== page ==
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Our View: Practical steps needed to see human trafficking cases brought to court, not new laws

trafficking

It is good that the House Ethics Committee has taken up the weakness of the authorities in combating human trafficking. The committee met on Monday to look at the failings of the system in prosecuting traffickers and asked for the advice of the Legal Service, state services and police in drafting laws that would make it easier for this to happen.

Cyprus was downgraded to Tier 2 in the 2021 annual report of the US State Department on human trafficking, after three years in Tier 1, because of the authorities’ abject failure to secure any convictions from trafficking. There had been a number of prosecutions in the last four years but none of these resulted in convictions.

This was not necessarily the result of the authorities’ unwillingness to put traffickers behind bars. There is any number of reasons that could have contributed to this failure – police inexperience in investigating cases, failings of the prosecution, judges that base their rulings on technicalities rather than the spirit of the law and the long delays in trials. Many prosecution cases have been lost for these reasons, those regarding the collapse of the banking system being a prime example.

There is an additional, key factor preventing convictions. The long court delays lead to victims going abroad and the suspects fleeing the country. In the last four years, there was a total of 10 trafficking cases for which the trial was suspended for different reasons. The State Department in its report expressed concern that the victims were not adequately protected by the authorities which often left them at the mercy of the traffickers.

This task was left to NGOs which offered the victims psychological, legal and material support. NGOs, however, are not in a position to offer the protection the state can provide. Without this protection, victims feel intimidated and frightened and are unlikely to hang around waiting for years for their case to go to trial. They may choose to leave even if they are given protection because court procedures take so long and, understandably, they might want to get on with their lives or return to the safety of their home country.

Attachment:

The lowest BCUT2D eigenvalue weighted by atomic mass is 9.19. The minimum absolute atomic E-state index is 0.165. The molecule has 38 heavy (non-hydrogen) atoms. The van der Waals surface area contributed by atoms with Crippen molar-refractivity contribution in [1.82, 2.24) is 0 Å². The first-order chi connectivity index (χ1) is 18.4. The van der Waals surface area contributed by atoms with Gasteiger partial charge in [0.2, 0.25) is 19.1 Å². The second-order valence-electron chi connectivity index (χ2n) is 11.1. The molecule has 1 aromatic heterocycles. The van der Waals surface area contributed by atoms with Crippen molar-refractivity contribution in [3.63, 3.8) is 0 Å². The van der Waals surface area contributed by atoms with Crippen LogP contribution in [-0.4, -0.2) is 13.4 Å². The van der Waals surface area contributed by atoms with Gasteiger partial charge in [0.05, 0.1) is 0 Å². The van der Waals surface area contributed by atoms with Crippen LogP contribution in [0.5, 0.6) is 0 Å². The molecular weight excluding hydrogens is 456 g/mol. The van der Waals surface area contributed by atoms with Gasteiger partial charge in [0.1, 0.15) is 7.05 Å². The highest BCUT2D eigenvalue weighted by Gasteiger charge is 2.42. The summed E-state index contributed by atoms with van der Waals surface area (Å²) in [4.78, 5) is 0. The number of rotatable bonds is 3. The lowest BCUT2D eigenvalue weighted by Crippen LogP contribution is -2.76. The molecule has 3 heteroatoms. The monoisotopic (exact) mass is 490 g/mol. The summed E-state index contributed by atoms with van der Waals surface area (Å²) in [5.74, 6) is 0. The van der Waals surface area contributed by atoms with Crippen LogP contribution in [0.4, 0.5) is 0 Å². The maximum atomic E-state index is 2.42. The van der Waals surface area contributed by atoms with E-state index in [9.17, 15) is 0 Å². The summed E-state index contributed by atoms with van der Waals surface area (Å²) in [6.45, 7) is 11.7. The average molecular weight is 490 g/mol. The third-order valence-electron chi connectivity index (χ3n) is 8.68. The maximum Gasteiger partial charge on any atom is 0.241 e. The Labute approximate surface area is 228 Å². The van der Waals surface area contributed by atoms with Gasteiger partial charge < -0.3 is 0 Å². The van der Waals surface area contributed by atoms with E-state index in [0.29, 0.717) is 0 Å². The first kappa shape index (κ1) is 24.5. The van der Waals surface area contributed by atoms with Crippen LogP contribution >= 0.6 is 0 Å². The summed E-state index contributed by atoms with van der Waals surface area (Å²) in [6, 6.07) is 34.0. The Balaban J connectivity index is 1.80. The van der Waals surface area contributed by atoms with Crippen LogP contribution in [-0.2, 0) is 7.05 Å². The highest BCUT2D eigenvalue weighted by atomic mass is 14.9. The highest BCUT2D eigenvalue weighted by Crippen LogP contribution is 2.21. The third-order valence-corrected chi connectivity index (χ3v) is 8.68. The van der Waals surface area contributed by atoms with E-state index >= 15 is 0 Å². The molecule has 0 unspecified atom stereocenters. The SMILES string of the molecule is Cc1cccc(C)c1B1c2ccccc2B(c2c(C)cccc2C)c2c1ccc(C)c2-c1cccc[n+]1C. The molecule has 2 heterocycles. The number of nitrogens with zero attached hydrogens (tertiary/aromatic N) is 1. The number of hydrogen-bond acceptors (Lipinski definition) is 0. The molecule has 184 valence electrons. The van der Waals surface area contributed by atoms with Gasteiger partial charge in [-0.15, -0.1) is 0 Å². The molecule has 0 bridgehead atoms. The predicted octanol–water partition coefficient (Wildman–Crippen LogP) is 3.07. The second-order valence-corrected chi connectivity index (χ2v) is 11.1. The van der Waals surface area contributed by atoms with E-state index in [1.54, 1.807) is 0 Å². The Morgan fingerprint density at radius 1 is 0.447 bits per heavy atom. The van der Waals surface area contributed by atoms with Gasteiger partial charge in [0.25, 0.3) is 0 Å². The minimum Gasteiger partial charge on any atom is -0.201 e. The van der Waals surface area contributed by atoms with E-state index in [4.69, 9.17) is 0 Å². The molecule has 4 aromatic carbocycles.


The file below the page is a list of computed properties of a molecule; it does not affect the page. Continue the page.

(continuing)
These problems will not be addressed by introducing tougher laws on trafficking as deputies seem to believe. The intention of the ethics committee is to draft new laws, but what difference would these make if victims are not prepared to wait for years for a case to be heard and have no state protection during that time?

It is a support system that has to be set up by the state for trafficking victims that want to stay here until a trial, but also money should be made available for flying them here for a trial if they choose to return to their country. It is practical steps that ensure trials go ahead that should be taken rather than drafting new laws that will be difficult to enforce.

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